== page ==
Gah! So Cain begins his assault on all that is good in Hara, winning his way into her life with a staged robbery where he gets shot, cajoling her into drinking (he drugs her so she forgets) and sex (but he promises to marry her and convinces her that it’s HER idea in the first place.) He lies about what he does all day (plays puppet-master with world leaders, starting and preventing wars according to his own Master Plan) and how he feels about everything until she thinks he’s the Perfect Man and refuses to listen to her room mate and friends who think something is a bit off about Cain.

She invites him home to the orphanage to meet the people who made her what she is today. Cain has a confrontation with the priest, who is forbidden to reveal to Hara what her role in Cain’s life is. Seems no one can say anything to the victim because “god has a plan” and Cain must be allowed to run free until god chooses to stop him.

On and on it goes. Cain is despicable in his manipulations of Hara, turning her into a different person, but she always clings to her perception that there’s good in him if he would only give himself to his better side. She dreams constantly about her upcoming wedding and how it will make her life (and Cain’s) perfect at last. Puke.

Finally, when Cain has decided he’s corrupted Hara enough, it’s time to kill her. He feels guilty and doesn’t want to do it himself, so he hires one of his thugs to do the deed.

BUT at the last minute he changes his mind! He can’t lose her – she’s the person who makes his whole history have meaning! She completes him!

The hired thug is very good at his job and Hara is shot as ordered. Cain runs to her side, tears falling on her face, and declares his love for her. He raises his face to the sky and begs god’s forgiveness, tells him to take him instead, only let Hara live!

And, lo, a miracle happens. The clouds part, a beam of light flashes down, illuminating Hara’s beautiful hair, and she breathes again. Her first words to Cain are about his eyes – they were black when she met him, but now they’re a soft gray. His tattoo is gone, too. Seems god has decided that this is Cain’s last life – he will at last be able to age and die like a normal mortal, presumably wrapped in the arms (and long, blond hair) of his One True Love.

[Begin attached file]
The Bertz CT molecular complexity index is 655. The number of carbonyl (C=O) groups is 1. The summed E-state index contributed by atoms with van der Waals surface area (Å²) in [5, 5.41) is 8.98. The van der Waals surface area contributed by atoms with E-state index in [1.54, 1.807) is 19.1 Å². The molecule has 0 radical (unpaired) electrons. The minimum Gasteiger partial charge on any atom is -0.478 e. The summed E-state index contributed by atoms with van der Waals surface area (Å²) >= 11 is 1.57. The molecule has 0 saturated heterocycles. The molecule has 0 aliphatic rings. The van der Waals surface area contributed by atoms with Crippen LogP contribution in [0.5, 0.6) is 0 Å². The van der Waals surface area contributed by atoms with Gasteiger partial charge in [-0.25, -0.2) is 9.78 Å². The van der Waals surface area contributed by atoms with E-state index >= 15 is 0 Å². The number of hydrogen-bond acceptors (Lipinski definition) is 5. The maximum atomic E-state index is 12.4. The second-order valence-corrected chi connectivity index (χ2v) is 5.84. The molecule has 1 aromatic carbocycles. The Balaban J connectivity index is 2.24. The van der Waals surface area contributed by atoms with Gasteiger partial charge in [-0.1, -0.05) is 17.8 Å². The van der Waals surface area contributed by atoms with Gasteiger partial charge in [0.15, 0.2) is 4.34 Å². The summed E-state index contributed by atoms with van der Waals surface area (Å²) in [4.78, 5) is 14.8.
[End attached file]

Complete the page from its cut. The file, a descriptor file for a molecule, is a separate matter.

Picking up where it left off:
Whew! The writing overall is good, the story moves right along, the characters exchange some good dialogue, but it falls apart for me there. What we have is yet another story where the man behaves abominably, consciously corrupting an innocent and that idiot innocent falls for him hook, line and sinker, even to dying at his whim, for his agenda.

I can’t tell you how much these stories piss me off. We’ve all read them, or watched the movie – lovable rogue turns good because of the love of a virtuous woman. No matter what he does, she loves him and stands by him, even dying if necessary to prove her love.

Srsly? Stories like these are one reason young women get sucked into the clutches of sociopaths/psychopaths/narcissists – we want the romantic happy ending. We’ve been exposed to it over and over and if it can work in fiction, it can work for us, right? I mean, every story has a germ of reality in it, right? If we love hard enough the sun will shine and we’ll get our fairy tale.

This myth is everywhere and the monsters use it to their advantage. What we don’t need is more versions of it disguised as modern fiction. I don’t want a happy ending; I want Cain to get his ass kicked and Hara to go on to live a full life without a sociopath dictating her every move. Actually, had I written this book Hara would not have been so fucking stupid at 23, fercryin’outloud!

Who writes the stories where the sociopath gets what he deserves in the end?

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Posted by on November 25, 2013 in Book Review, Stuff that Pisses Me Off!